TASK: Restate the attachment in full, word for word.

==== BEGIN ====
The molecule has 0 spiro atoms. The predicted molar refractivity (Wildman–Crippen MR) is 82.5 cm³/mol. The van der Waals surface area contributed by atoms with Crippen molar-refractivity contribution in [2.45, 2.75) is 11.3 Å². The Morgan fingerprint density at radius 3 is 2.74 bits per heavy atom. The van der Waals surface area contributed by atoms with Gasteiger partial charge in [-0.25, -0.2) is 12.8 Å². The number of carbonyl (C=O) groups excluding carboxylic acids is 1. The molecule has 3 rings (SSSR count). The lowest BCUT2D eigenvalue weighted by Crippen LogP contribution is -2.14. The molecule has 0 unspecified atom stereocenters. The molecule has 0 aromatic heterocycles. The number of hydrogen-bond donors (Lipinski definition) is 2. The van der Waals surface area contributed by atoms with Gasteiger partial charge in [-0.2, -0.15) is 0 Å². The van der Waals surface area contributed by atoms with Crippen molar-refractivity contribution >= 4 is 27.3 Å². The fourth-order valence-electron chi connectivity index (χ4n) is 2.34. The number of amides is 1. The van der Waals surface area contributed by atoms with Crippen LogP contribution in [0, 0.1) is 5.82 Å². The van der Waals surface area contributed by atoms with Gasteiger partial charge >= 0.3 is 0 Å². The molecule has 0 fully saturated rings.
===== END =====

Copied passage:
The molecule has 0 spiro atoms. The predicted molar refractivity (Wildman–Crippen MR) is 82.5 cm³/mol. The van der Waals surface area contributed by atoms with Crippen molar-refractivity contribution in [2.45, 2.75) is 11.3 Å². The Morgan fingerprint density at radius 3 is 2.74 bits per heavy atom. The van der Waals surface area contributed by atoms with Gasteiger partial charge in [-0.25, -0.2) is 12.8 Å². The number of carbonyl (C=O) groups excluding carboxylic acids is 1. The molecule has 3 rings (SSSR count). The lowest BCUT2D eigenvalue weighted by Crippen LogP contribution is -2.14. The molecule has 0 unspecified atom stereocenters. The molecule has 0 aromatic heterocycles. The number of hydrogen-bond donors (Lipinski definition) is 2. The van der Waals surface area contributed by atoms with Gasteiger partial charge in [-0.2, -0.15) is 0 Å². The van der Waals surface area contributed by atoms with Crippen molar-refractivity contribution >= 4 is 27.3 Å². The fourth-order valence-electron chi connectivity index (χ4n) is 2.34. The number of amides is 1. The van der Waals surface area contributed by atoms with Crippen LogP contribution in [0, 0.1) is 5.82 Å². The van der Waals surface area contributed by atoms with Gasteiger partial charge >= 0.3 is 0 Å². The molecule has 0 fully saturated rings.